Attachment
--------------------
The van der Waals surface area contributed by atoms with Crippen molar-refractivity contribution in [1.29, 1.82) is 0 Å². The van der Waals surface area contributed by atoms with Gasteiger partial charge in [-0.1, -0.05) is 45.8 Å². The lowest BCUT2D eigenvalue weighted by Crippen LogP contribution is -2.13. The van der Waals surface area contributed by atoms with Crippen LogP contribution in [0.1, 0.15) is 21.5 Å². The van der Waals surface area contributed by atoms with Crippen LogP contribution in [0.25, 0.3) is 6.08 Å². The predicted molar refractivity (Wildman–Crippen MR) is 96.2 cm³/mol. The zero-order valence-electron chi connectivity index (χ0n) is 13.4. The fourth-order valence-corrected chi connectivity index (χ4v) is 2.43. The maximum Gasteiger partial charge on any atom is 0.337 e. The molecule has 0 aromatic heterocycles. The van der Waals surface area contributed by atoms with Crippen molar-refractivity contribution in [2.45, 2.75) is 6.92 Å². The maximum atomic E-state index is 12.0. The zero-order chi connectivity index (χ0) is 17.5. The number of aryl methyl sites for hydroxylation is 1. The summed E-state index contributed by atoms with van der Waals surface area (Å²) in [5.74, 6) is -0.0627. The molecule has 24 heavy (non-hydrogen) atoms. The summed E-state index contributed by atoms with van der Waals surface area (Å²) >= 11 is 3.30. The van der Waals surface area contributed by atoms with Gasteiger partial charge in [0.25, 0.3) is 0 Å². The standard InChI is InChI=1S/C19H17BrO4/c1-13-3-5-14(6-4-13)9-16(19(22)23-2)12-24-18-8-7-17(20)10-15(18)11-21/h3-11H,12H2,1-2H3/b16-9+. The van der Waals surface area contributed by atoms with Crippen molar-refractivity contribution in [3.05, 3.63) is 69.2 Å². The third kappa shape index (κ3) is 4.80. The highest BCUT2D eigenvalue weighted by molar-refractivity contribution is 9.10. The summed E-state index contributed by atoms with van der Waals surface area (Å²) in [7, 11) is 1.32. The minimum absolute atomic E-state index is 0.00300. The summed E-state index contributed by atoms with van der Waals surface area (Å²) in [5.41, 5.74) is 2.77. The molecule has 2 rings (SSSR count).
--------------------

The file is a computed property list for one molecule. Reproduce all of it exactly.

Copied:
The van der Waals surface area contributed by atoms with Crippen molar-refractivity contribution in [1.29, 1.82) is 0 Å². The van der Waals surface area contributed by atoms with Gasteiger partial charge in [-0.1, -0.05) is 45.8 Å². The lowest BCUT2D eigenvalue weighted by Crippen LogP contribution is -2.13. The van der Waals surface area contributed by atoms with Crippen LogP contribution in [0.1, 0.15) is 21.5 Å². The van der Waals surface area contributed by atoms with Crippen LogP contribution in [0.25, 0.3) is 6.08 Å². The predicted molar refractivity (Wildman–Crippen MR) is 96.2 cm³/mol. The zero-order valence-electron chi connectivity index (χ0n) is 13.4. The fourth-order valence-corrected chi connectivity index (χ4v) is 2.43. The maximum Gasteiger partial charge on any atom is 0.337 e. The molecule has 0 aromatic heterocycles. The van der Waals surface area contributed by atoms with Crippen molar-refractivity contribution in [2.45, 2.75) is 6.92 Å². The maximum atomic E-state index is 12.0. The zero-order chi connectivity index (χ0) is 17.5. The number of aryl methyl sites for hydroxylation is 1. The summed E-state index contributed by atoms with van der Waals surface area (Å²) in [5.74, 6) is -0.0627. The molecule has 24 heavy (non-hydrogen) atoms. The summed E-state index contributed by atoms with van der Waals surface area (Å²) >= 11 is 3.30. The van der Waals surface area contributed by atoms with Gasteiger partial charge in [0.25, 0.3) is 0 Å². The standard InChI is InChI=1S/C19H17BrO4/c1-13-3-5-14(6-4-13)9-16(19(22)23-2)12-24-18-8-7-17(20)10-15(18)11-21/h3-11H,12H2,1-2H3/b16-9+. The van der Waals surface area contributed by atoms with Crippen molar-refractivity contribution in [3.05, 3.63) is 69.2 Å². The third kappa shape index (κ3) is 4.80. The highest BCUT2D eigenvalue weighted by molar-refractivity contribution is 9.10. The summed E-state index contributed by atoms with van der Waals surface area (Å²) in [7, 11) is 1.32. The minimum absolute atomic E-state index is 0.00300. The summed E-state index contributed by atoms with van der Waals surface area (Å²) in [5.41, 5.74) is 2.77. The molecule has 2 rings (SSSR count).